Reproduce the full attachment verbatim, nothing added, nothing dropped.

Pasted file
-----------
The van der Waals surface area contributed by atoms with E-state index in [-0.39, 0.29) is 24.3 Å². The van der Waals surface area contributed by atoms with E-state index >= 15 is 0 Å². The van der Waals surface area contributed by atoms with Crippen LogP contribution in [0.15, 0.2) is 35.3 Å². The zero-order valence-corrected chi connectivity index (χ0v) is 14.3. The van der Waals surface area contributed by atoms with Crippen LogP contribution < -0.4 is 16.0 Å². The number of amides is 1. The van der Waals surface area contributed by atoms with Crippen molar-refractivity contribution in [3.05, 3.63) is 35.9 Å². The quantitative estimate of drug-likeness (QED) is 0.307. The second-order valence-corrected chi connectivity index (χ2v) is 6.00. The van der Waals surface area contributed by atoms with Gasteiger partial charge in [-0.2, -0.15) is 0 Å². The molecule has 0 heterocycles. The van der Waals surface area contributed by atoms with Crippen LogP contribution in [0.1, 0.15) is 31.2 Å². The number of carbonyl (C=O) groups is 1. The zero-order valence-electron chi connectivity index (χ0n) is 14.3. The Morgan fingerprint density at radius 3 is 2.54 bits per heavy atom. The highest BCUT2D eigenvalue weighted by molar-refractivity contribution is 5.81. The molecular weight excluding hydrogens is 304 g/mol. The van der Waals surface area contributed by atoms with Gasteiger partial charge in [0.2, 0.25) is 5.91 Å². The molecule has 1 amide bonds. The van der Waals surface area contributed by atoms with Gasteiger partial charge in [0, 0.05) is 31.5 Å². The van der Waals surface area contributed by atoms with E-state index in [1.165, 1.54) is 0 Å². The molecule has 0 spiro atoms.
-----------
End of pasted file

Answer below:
The van der Waals surface area contributed by atoms with E-state index in [-0.39, 0.29) is 24.3 Å². The van der Waals surface area contributed by atoms with E-state index >= 15 is 0 Å². The van der Waals surface area contributed by atoms with Crippen LogP contribution in [0.15, 0.2) is 35.3 Å². The zero-order valence-corrected chi connectivity index (χ0v) is 14.3. The van der Waals surface area contributed by atoms with Crippen LogP contribution < -0.4 is 16.0 Å². The number of amides is 1. The van der Waals surface area contributed by atoms with Crippen molar-refractivity contribution in [3.05, 3.63) is 35.9 Å². The quantitative estimate of drug-likeness (QED) is 0.307. The second-order valence-corrected chi connectivity index (χ2v) is 6.00. The van der Waals surface area contributed by atoms with Gasteiger partial charge in [-0.2, -0.15) is 0 Å². The molecule has 0 heterocycles. The van der Waals surface area contributed by atoms with Crippen LogP contribution in [0.1, 0.15) is 31.2 Å². The number of carbonyl (C=O) groups is 1. The zero-order valence-electron chi connectivity index (χ0n) is 14.3. The Morgan fingerprint density at radius 3 is 2.54 bits per heavy atom. The highest BCUT2D eigenvalue weighted by molar-refractivity contribution is 5.81. The molecular weight excluding hydrogens is 304 g/mol. The van der Waals surface area contributed by atoms with Gasteiger partial charge in [0.2, 0.25) is 5.91 Å². The molecule has 1 amide bonds. The van der Waals surface area contributed by atoms with Gasteiger partial charge in [0, 0.05) is 31.5 Å². The van der Waals surface area contributed by atoms with E-state index in [1.165, 1.54) is 0 Å². The molecule has 0 spiro atoms.